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WHAT'S BLOOMIN', A COLUMN BY JANE FORD

Gardening column: Time for conifers to come into their own

Holiday season puts spotlight on these hardy plants.

Friday, November 29, 2013 - 8:41 am

A conifer is a tree that bears seed in a cone. Conifers have quite a few relatives, although some look almost totally different from each other, including the cones they bear, and most are evergreen.

All of these trees and shrubs do go dormant and lose some (leaves) needles at times during the year, but not always in the fall along with our deciduous trees and shrubs. Sometimes we see this happening and worry that our trees, or shrubs, have been attacked by pests or disease.

Rather than going for an expensive treatment, get a correct diagnosis of the situation — call the Allen County Extension's Horticulture Department (481-6826) and let them help you determine if there is a crisis in progress or if it is just nature doing what nature does. If spider mites or some other pest that has an appetite for certain conifers should be the culprit, there are ways of handling the problem that usually won't cost a fortune.

These versatile plants are used in many ways. They add character and beauty to our buildings and landscapes. They act as windbreaks that protect our more rural homes from those sweeping, freezing winds of winter while looking stately, always green, and decorative when snow settles on their graceful branches. In the city they provide a living fence which is a friendly way of achieving privacy.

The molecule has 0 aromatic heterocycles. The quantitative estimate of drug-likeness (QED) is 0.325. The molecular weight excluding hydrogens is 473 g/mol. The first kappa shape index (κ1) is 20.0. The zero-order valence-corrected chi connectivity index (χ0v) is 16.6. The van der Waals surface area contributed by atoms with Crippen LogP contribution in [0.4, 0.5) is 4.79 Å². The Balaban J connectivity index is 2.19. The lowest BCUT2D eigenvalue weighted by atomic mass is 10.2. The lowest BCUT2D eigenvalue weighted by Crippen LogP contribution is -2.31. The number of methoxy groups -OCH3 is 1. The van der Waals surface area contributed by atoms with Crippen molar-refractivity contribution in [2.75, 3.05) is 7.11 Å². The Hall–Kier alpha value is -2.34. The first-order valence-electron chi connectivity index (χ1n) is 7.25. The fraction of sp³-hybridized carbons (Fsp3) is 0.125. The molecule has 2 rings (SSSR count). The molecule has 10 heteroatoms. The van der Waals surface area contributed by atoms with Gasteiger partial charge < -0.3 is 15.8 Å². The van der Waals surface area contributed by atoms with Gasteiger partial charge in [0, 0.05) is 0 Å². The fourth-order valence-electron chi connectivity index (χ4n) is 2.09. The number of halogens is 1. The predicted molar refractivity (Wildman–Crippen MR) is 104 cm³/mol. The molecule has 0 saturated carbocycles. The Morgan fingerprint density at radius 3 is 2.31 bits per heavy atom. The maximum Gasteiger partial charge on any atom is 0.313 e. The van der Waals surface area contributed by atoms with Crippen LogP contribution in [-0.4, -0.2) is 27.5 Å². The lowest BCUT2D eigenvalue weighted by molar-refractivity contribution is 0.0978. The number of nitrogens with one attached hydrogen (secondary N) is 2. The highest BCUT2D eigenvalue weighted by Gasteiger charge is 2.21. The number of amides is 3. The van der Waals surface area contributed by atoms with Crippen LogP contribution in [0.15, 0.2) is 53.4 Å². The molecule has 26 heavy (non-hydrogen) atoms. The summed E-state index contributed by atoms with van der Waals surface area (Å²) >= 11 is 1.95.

Their needles make excellent mulch especially under and around acid loving plants — and weeds seldom gain a foot hold in their planting bed.

Conifers' cones when tossed on already burning logs in the fireplace or a fire pit flare up and burn hot and the sap and seeds within the cone react to the flame with a sizzling hissing sound. Then there is a brief surge of color like a halo that develops over the cone. Some cones even give off a fragrance when used in this way.

At the Christmas season, we buy certain members of the conifer family and use the trees and all parts of the plant to transform our homes into a festive place where our children (and even ourselves) believe once again that there is a Santa after all.

In Fort Wayne, many members of the conifer family are used to celebrate the holidays. We take drives during the season to see the wonderful decorations downtown and surrounding parks and neighborhoods. The main decoration is almost always a beautifully lit conifer.

This year, don't say no to either buying a live one to plant later or a freshly cut tree from a local merchant. These wonderful plants come in all sizes so whatever space you have; you can find one that will fit. When the season is over, don't toss the tree away – not yet – instead anchor it outside so it won't blow around and string popcorn and other goodies on it for the birds.

Jane Ford is an Advanced Master Gardener. Email questions to jaf701@fron tier.com. This column is the opinion of the writer and does not necessarily reflect the views or opinion of The News-Sentinel.